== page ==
Animal Rights

Struggling to Ditch Meat? Here Are Five Ways to Resist the Temptation

Are you a conflicted carnivore – loving meat but also hating that you love it? Perhaps you are worried about the carcinogenic, heart-clogging properties of cooked meat or the industry’s use of antibiotics creating threatening superbugs. Maybe you’re ashamed of all the wasted water and food that goes into meat production and the deforestation and damaging emissions caused by animal agriculture. Many of us also simply struggle to accept the justifications used to defend the killing of intelligent, emotionally sensitive animals.

But despite all the great reasons to opt for vegetarian alternatives, you might find that when you sit there in a restaurant with a menu in your hand, you simply cannot resist the smoky, umami-infused aroma of grilled hamburgers or sizzling, mouth-watering bacon. You wouldn’t be alone – initial findings recently presented at a conference suggests that more than 30% of meat eaters in the US, Germany and France are conflicted about eating animals. Here are five ways in which psychology may be able to help.

Be prepared

Most of our eating is mindless, meaning it is governed by habits, rituals (“eat turkey at Christmas”) and what is available. Mindless eating can prevent us from realising that we are being tempted. If you’re craving a carb-loaded, fatty meal when you’re hungover, you may order a burger because that’s what you’ve always done. But a falafel or a vegetarian pizza may also do the trick. Yet our power to overcome temptation depends on us first identifying that there is a conflict we need to address.

One way to counteract mindless eating then is to prepare ourselves for an upcoming temptation. If we want to cut down on meat and we know we are about to confront a situation where this goal will be challenged (for example eating out with a friend), we have an easier time achieving this goal if we commit ahead of time not to give in. One way of doing this would be to look at the restaurant menu online before you arrive and determining what to order.

Try mindful eating

The opposite of mindless eating might be called “mindful” eating, or mindfulness applied to food. This means placing greater attention on food-related thoughts and cravings as they arise. In one study 19 overweight individuals attended 10 weekly meetings on healthy eating, followed up by either a seven-week course in mindfulness centred on food cravings, or no mindfulness training at all.

The mindfulness training involved paying attention to various parts of the body for arising sensations, and attending to food-related thoughts and cravings – noticing them but not acting on them. While both groups lost weight, the mindfulness group also showed a decreased preoccupation with food. There’s no reason why this shouldn’t also apply to meat eating.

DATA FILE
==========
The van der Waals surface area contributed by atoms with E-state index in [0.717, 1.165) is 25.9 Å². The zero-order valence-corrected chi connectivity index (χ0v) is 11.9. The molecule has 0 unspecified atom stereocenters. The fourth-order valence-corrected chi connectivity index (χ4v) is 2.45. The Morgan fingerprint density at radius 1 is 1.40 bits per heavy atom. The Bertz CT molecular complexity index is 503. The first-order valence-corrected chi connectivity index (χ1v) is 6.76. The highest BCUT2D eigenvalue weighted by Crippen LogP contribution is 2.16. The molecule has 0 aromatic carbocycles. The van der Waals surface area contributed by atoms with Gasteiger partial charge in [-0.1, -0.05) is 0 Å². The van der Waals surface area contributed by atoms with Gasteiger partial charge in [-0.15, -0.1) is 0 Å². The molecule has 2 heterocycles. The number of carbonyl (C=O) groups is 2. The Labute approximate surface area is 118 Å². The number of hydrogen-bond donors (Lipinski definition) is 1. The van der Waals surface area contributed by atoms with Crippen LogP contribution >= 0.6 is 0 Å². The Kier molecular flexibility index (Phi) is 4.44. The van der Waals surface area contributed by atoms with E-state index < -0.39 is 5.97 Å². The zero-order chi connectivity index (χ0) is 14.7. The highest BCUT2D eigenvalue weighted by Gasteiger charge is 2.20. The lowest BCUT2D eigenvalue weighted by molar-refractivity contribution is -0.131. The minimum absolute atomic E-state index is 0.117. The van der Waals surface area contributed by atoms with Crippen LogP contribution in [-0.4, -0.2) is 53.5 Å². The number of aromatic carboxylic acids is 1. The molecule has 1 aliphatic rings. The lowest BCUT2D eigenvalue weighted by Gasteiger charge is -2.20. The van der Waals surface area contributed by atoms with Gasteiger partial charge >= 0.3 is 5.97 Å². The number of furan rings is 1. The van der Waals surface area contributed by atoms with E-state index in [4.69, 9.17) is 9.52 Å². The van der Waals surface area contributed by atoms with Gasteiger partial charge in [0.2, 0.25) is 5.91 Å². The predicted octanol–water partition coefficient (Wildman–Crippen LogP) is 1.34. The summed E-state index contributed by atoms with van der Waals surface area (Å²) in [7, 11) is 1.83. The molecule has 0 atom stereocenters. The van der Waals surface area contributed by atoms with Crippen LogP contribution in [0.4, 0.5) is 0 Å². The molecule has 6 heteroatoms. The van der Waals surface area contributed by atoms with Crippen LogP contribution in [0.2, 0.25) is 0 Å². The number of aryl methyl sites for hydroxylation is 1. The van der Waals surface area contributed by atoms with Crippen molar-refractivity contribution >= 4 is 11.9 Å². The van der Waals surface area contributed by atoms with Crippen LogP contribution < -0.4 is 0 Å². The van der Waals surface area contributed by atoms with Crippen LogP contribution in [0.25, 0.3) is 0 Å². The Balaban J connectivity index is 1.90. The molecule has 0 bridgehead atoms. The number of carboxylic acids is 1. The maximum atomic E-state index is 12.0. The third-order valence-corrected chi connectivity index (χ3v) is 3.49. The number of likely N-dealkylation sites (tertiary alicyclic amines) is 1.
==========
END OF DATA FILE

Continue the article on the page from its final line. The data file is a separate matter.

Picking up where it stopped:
Broaden your outlook

Another trick from the psychology of self control is to adopt a wider mental frame.
This is where you think about a decision, not in terms of a solitary event (eating meat in this meal), but as part of a larger set of events. For example, you may want to think about all the meals you will eat or all the animal lives you will save in your lifetime. Setting aside fish and seafood, that’s about 30 lives per year for the average American.

Wide mental frames help us cast our momentary choices within the larger goals we have for ourselves, such as helping the planet or helping animals. Putting a positive spin on your decision – “saving lives” rather than “giving up meat” – might also help you avoid thinking in terms of what are you are losing.

Picture the animals

People currently avoiding meat tend to have a richer understanding of the cognitive and emotional capabilities of farmed animals – for example, they understand that pigs, like humans and dogs, have sophisticated emotional lives. They also are quick to connect the meat on the plate with the once-living animal source. When they see meat – they see an animal.

We know from recent studies that connecting meat to animals or animal suffering can spoil appetites. For example, many people find roast pork tasty, but much less tasty when the pork comes with a pig’s head on the plate. Getting to know the emotional lives of farmed animals and developing the habit of associating meat with animal suffering may be a potent tool in the meat reducer’s tool kit.

Find sympathetic friends

Many people who have given up being vegetarian say that they struggled to find a supportive network of like-minded eaters. Women in particular seem to be vulnerable to the challenges of coordinating their diets with others (they are often inclined to accommodate their meat-loving partners).

But it’s likely that some of your friends may have similar levels of discomfort with meat as you. So don’t fall into the trap of assuming you’re alone. And when dining with less amenable friends, you might scout out restaurants that integrate vegetarian options into their menus (as opposed to having a separate “vegetarian/vegan” section). This will avoid splintering the group into opposing pro and anti-meat factions. In addition, some research suggests it might increase the chances of everyone ordering a meat-free meal.